2020 marks 30 years of my being in the teaching profession, both formally and informally, and inseparable from that, mentoring. I have experienced mentoring both as a mentee since my grade school years and as a mentor from the time I started teaching after college. Mentoring was something that came almost naturally, getting interested in the lives of mentees, sincerely loving and helping them become better individuals. My mentees appreciated my efforts. Knowing that I didn’t study to become a psychologist, I wondered. Could it be just a matter of personality? Did I just hit it off with my mentees? What was my secret? I would oftentimes be asked about my mentoring style.
As a young teacher-mentor, I never really knew the answers. I simply thought that I just did what I felt was right. I did not claim to own any secrets to mentoring. I knew I was learning the ropes more than anything. This is one reason why I felt persons would benefit if I did write about my experiences on mentoring.
My father and brothers are authors, not me. I was once asked by my father to write a book about my mother’s death. He even gave me the title to the book. I thought then that he asked me because I kept a diary on my mother’s last months. So, I wrote a book, out of obedience. That book entitled, ‘She Died in My Arms,’ circulated among close friends of the family, some 19 years ago now. I never had any other writing stint after that.
I once got into a discussion on book writing with my brother who encouraged me to write again. We then laid down a few themes related to my profession that I could possibly write about. Among the topics we came up with were: mentoring; choral discipline for children’s choirs; story-telling as a teaching strategy; core values of the school where I currently teach; and a few more ideas. At that time my father had just passed away, and with another eventful death like my mother’s, my brother also suggested that we come up with a book on the story of Papa’s death.
I recall having expressed to my brother my apprehensions about writing. I do not want to claim to be an expert in any of those themes mentioned, thus I did not feel authoritative enough to write about them. He continued encouraging me to write since none of the experts I knew were actually writing about those themes. I did not write just as yet. More time passed. I however continued to scribble notes on each of these themes whenever I had spare time.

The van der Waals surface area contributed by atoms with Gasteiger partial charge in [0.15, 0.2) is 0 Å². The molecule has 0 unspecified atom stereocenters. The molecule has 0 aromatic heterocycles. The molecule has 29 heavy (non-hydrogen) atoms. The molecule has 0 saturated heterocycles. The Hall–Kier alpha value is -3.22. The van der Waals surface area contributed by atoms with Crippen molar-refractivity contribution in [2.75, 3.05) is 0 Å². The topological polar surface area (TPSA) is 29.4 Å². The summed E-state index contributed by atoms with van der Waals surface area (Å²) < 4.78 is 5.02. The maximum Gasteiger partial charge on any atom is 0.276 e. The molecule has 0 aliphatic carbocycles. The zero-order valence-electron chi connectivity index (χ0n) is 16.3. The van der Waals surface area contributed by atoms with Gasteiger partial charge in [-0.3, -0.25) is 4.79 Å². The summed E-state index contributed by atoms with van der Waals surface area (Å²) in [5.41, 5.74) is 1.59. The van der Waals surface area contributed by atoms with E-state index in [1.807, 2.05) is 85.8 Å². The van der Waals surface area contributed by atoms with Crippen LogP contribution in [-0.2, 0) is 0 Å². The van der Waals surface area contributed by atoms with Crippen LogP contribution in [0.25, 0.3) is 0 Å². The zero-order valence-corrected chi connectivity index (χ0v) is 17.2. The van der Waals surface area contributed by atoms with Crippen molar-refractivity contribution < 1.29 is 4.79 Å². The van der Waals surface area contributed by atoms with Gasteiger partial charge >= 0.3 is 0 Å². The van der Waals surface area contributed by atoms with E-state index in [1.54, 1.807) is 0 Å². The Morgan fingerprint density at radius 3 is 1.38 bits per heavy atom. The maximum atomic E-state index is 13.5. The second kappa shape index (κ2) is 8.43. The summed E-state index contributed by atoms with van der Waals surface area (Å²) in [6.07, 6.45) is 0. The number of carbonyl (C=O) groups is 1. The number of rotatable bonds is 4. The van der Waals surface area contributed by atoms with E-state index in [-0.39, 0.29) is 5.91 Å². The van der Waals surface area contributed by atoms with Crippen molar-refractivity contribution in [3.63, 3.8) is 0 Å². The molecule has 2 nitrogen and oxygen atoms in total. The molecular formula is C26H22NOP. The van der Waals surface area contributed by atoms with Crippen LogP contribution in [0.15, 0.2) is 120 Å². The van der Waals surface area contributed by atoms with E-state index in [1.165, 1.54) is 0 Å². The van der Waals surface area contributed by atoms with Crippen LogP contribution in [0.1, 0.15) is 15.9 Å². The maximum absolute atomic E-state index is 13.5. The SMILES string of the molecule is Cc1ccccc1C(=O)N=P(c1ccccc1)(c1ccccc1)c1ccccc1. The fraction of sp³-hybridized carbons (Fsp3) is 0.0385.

The opportunity to actually sit down and write came during the lockdown last February and March. Recuperating from radiation therapy for cancer, I had time to write one page a day, as advised by another author friend of mine. I asked my brother if it was smart to write a page on each of these themes and he advised me to focus on one book at a time. I then decided that I would write first about mentoring. I wrote one segment a day, one mentee story a day. I decided on the chapters, one per decade of my teaching life. I was enjoying the recollection and the writing process.
I did not write more than one segment a day. That way, I combined it with doing other things. Before long, even without my realizing it, I managed to write about 30 mentees, 30 lives. Later, I decided to add a theoretical portion at the beginning of the book, which would be exemplified in the actual life stories and experiences that followed. The book was taking shape. Meanwhile, my brother already coined what would be the catchy title and subtitle of the book.
As I wrote, I questioned myself often about the target audience of my book, the promise and overarching benefit it would give to readers. I narrowed down my target readers to mentors, prospect mentors, and all teachers. I always espoused the thought that all teachers ought to be mentors. Teachers do not only teach their subject matter. Above all, we are concerned about the person of our students, their growth as individuals, and thus mentoring is inseparable from teaching. Eventually I realized that the book could benefit everyone as anyone could identify with one or some of the lives I included there. The true-to-life stories are not only amusing but they bring out the benefits of healthy mentor-mentee relationships and can be encouraging to all mentors, teachers and even parents. It was only later on that I realized the impact of the book on many different types of readers.
Needless to say, the experiences and ideas included in the book are mostly imbibed teachings of St. Josemaría Escrivá, whose influence in my life has been momentous. The mentoring that I have experienced both as a mentee and as a mentor were replete with his influence, both in content and in the manner it was carried out. St. Josemaría’s natural friendliness, sincerity of purpose and love, his personal touch in the way he dealt with souls showed the greatness of his desire to bring everyone closer to God. This love and personal involvement in the lives of persons that transform them is the spirit behind effective mentoring.
The great message of loving one’s mentees as well as other styles and effective mentoring strategies outlined in the book, will be a great help not only for mentors but for anyone wanting to help other persons to become better individuals. Needless to say, everyone conscious of their apostolic mission of helping others will find this book meaningful and inspiring.
The positive response to this book on LEGACY MENTORSHIP is overwhelming, to say the least. I have finished 2 other manuscripts from among the titles I specified. I am encouraged to keep writing. God-willing and with keeping to “one page a day,” hopefully more uplifting books can be penned in the near future. To God be all the Glory!